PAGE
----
In the control group of normal human epidermis samples, only the keratinocytes of basal layer exhibited signal for keratin 14 (K14) (Figure 1A). Conversely, keratin 10 (K10) was here present in all suprabasal layers as expected. In junctional naevi, keratinocytes with strong expression of K14 were also observed also suprabasally in the vicinity of the melanocytic nests (Figure 1B). In case of nodular melanoma, the epidermis overlaying and surrounding the tumor exhibited various degree of hyperplasia (Figure 1C, H, J). Keratin 14 was strongly present in basal layer, but also strongly in suprabasal cells (Figure 1C). These suprabasal cells were negative for K10. Surprisingly, even the most distant epidermis at the margin of the surgical resecate also exhibited K14 positivity in the whole thickness of the epithelium along with absence of K10 signal there (Figure 1D, E). Epidermis overlaying cutaneous metastasis of melanoma demonstrated similar features, i.e., suprabasal expression of K14 (Figure 1 F) and border of K10 expression shifted more suprabasally (Figure 1G). No expression of keratin 8 (K8) and keratin 19 (K19), markers of keratinocytes with low level of differentiation, was present in epithelium overlaying primary melanoma and/or above cutaneous metastasis, except one patient (out of 20) expressing K8 (Additional file 3: Figure S1A, B). Surprisingly to the observed extent of hyperplasia, none or a very limited number of keratinocytes exhibited the marker of proliferative activity Ki67 (Figure 1H). It contrasted with a high number of Ki67-positive keratinocytes at the surgical margin of the same resecate (Figure 1I) and also to the normal control epidermis (Additional file 3: Figure S1C).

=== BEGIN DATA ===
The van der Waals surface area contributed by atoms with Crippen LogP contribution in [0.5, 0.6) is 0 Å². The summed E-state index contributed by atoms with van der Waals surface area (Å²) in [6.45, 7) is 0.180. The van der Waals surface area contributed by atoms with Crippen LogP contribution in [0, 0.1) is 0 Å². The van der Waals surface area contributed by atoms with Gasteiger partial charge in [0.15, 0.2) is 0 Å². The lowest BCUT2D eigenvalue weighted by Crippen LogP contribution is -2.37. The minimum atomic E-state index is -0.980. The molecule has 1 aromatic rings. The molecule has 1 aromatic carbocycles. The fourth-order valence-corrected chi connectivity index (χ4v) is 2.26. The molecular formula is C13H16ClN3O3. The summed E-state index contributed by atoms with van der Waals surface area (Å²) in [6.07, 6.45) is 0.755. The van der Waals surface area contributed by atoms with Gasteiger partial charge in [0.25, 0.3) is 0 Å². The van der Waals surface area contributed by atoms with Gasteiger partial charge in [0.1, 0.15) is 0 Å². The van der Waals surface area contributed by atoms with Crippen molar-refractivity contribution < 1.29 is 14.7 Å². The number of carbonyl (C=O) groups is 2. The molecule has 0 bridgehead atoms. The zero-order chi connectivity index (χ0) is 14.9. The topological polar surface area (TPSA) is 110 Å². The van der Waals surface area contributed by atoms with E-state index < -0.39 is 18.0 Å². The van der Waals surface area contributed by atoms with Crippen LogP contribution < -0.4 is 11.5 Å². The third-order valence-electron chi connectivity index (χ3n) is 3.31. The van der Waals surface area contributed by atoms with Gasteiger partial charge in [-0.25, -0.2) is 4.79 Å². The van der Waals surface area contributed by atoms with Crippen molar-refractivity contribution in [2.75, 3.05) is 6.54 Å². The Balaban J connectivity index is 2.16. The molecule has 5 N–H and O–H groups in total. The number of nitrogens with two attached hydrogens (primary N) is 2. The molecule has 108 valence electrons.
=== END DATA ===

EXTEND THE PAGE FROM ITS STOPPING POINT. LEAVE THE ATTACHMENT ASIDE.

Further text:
In vitro analysis of keratinocyte-melanocyte interaction
A model of paracrine signaling during the intraepidermal melanoma development was achieved by co-culture of HPK in a transwell system with BLM, HPM or NCSC cells respectively. Characteristic markers of BLM, HPM, and NCSC cells were visualized using immunofluorescence in Additional file 4: Figure S2. The results demonstrated that both BLM and NCSC shared characteristics contrasting to HPM. NCSC were negative for MiTF that was detected as a very weak specific nuclear (and nonspecific cytoplasmic) signal in BLM and HPM.